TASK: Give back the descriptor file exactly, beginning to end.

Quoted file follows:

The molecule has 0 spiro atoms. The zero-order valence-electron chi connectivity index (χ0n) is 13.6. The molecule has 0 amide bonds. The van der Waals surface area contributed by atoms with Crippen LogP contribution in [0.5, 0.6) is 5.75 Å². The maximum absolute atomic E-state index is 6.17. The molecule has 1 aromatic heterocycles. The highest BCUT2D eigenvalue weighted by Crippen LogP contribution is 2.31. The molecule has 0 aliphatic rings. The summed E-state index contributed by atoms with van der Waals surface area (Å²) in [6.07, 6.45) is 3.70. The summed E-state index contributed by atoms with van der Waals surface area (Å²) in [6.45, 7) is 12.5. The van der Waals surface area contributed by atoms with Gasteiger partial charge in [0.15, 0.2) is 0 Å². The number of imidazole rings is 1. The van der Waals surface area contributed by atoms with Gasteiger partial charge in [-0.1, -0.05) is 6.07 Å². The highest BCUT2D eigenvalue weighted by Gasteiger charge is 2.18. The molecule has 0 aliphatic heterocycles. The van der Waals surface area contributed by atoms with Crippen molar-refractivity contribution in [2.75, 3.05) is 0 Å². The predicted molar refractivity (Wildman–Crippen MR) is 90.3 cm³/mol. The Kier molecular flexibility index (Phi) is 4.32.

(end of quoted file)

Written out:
The molecule has 0 spiro atoms. The zero-order valence-electron chi connectivity index (χ0n) is 13.6. The molecule has 0 amide bonds. The van der Waals surface area contributed by atoms with Crippen LogP contribution in [0.5, 0.6) is 5.75 Å². The maximum absolute atomic E-state index is 6.17. The molecule has 1 aromatic heterocycles. The highest BCUT2D eigenvalue weighted by Crippen LogP contribution is 2.31. The molecule has 0 aliphatic rings. The summed E-state index contributed by atoms with van der Waals surface area (Å²) in [6.07, 6.45) is 3.70. The summed E-state index contributed by atoms with van der Waals surface area (Å²) in [6.45, 7) is 12.5. The van der Waals surface area contributed by atoms with Gasteiger partial charge in [0.15, 0.2) is 0 Å². The number of imidazole rings is 1. The van der Waals surface area contributed by atoms with Gasteiger partial charge in [-0.1, -0.05) is 6.07 Å². The highest BCUT2D eigenvalue weighted by Gasteiger charge is 2.18. The molecule has 0 aliphatic heterocycles. The van der Waals surface area contributed by atoms with Crippen molar-refractivity contribution in [2.75, 3.05) is 0 Å². The predicted molar refractivity (Wildman–Crippen MR) is 90.3 cm³/mol. The Kier molecular flexibility index (Phi) is 4.32.